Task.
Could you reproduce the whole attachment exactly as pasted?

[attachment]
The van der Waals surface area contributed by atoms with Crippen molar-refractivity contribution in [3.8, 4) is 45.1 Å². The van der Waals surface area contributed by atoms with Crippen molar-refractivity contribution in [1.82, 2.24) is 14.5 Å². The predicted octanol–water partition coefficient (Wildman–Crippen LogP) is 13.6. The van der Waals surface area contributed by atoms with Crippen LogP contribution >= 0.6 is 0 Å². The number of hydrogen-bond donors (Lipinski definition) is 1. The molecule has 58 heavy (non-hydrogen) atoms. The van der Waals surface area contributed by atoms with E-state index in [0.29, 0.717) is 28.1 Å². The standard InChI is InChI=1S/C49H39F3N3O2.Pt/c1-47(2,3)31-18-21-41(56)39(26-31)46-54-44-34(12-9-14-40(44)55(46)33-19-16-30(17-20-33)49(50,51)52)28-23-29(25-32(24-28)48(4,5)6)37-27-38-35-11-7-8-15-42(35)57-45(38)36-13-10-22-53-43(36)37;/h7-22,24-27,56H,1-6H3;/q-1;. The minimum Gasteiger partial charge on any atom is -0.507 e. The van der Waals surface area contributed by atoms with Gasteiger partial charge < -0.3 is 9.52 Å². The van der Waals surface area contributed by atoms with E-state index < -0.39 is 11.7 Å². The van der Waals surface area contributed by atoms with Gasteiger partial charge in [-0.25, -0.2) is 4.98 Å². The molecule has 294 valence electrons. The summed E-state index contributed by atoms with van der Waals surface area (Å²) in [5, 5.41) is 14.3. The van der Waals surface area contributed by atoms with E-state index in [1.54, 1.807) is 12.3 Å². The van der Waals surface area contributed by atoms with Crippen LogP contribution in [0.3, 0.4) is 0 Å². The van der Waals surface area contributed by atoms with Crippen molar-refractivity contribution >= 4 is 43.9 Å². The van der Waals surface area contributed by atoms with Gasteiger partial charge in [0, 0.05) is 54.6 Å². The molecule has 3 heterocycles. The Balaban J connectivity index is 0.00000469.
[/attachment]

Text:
The van der Waals surface area contributed by atoms with Crippen molar-refractivity contribution in [3.8, 4) is 45.1 Å². The van der Waals surface area contributed by atoms with Crippen molar-refractivity contribution in [1.82, 2.24) is 14.5 Å². The predicted octanol–water partition coefficient (Wildman–Crippen LogP) is 13.6. The van der Waals surface area contributed by atoms with Crippen LogP contribution >= 0.6 is 0 Å². The number of hydrogen-bond donors (Lipinski definition) is 1. The molecule has 58 heavy (non-hydrogen) atoms. The van der Waals surface area contributed by atoms with E-state index in [0.29, 0.717) is 28.1 Å². The standard InChI is InChI=1S/C49H39F3N3O2.Pt/c1-47(2,3)31-18-21-41(56)39(26-31)46-54-44-34(12-9-14-40(44)55(46)33-19-16-30(17-20-33)49(50,51)52)28-23-29(25-32(24-28)48(4,5)6)37-27-38-35-11-7-8-15-42(35)57-45(38)36-13-10-22-53-43(36)37;/h7-22,24-27,56H,1-6H3;/q-1;. The minimum Gasteiger partial charge on any atom is -0.507 e. The van der Waals surface area contributed by atoms with Gasteiger partial charge < -0.3 is 9.52 Å². The van der Waals surface area contributed by atoms with E-state index < -0.39 is 11.7 Å². The van der Waals surface area contributed by atoms with Gasteiger partial charge in [-0.25, -0.2) is 4.98 Å². The molecule has 294 valence electrons. The summed E-state index contributed by atoms with van der Waals surface area (Å²) in [5, 5.41) is 14.3. The van der Waals surface area contributed by atoms with E-state index in [1.54, 1.807) is 12.3 Å². The van der Waals surface area contributed by atoms with Crippen LogP contribution in [0.3, 0.4) is 0 Å². The van der Waals surface area contributed by atoms with Crippen molar-refractivity contribution >= 4 is 43.9 Å². The van der Waals surface area contributed by atoms with Gasteiger partial charge in [0, 0.05) is 54.6 Å². The molecule has 3 heterocycles. The Balaban J connectivity index is 0.00000469.